Gary Audin wrote a good post on VoIP and SOX, very unique view point and insight. Gary reviewed the goal and criticized the maturity and operationality of SOX and even predicted the modification in the near future.
The SOX goal is to insure the reliability of publicly reported financial information. Corporate boards, enterprise executives and directors, attorneys, auditors, small business owners, rank and file employees and security analysts have expanded duties as well as penalties as result of the SOX act. The legislation was not thoroughly debated. The result is being questioned, delayed and will probably be modified. It is a moving target where auditors may develop new policies and requirements in the future. My initial comments on SOX will found in the previous Blog, “Putting up with SOX”.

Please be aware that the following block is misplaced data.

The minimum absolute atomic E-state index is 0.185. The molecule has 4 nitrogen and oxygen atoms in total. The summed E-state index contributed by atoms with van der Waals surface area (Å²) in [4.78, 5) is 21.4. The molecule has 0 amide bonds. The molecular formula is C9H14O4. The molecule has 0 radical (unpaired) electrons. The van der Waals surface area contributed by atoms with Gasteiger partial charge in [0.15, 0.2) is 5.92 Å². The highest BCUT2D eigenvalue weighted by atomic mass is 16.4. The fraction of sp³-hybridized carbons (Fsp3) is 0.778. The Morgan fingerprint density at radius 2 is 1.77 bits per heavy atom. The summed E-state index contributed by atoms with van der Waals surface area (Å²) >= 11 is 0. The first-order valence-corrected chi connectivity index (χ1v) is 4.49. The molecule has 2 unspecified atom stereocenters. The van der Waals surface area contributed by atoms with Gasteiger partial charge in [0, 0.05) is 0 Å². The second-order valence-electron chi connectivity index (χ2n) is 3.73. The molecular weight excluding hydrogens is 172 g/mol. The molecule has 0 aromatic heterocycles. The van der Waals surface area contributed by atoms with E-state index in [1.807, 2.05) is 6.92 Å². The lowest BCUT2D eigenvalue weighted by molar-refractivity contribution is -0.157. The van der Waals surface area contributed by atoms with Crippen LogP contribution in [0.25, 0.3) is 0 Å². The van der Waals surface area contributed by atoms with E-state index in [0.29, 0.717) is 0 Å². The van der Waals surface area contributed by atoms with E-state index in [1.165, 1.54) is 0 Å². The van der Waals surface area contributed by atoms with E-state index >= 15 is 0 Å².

Further, Gary discussed what IP telephony (IPT) / VoIP systems might bring to SOX compliance.
IP Telephony systems will have IP phones that may access the Internet and softphones that are compromised. These could be the man-in-the-middle for attacks or malicious behavior. The call server could be hijacked to create denial of service for the VoIP service. Trojan break-ins could access financial information from an IPT device. Even when there are security personnel and procedures in place, if they are handled poorly and the CEO and CFO falsely report that they are diligent in their control, penalties may occur.
Do not wait for the audit. The results can be costly. Be proactive as you move to VoIP/IPT.
IMHO, because SOX is a financial oriented act, so if VoIP/IPT is not your business, ie. revenue generator, you might not cover VoIP auditing in your SOX compliancy audit, because in general they are not used to process and control those financial numbers. However, it's different to those VoIP operators, where security control of VoIP billing directly impact the final financial results and morever the shareholders' benefit.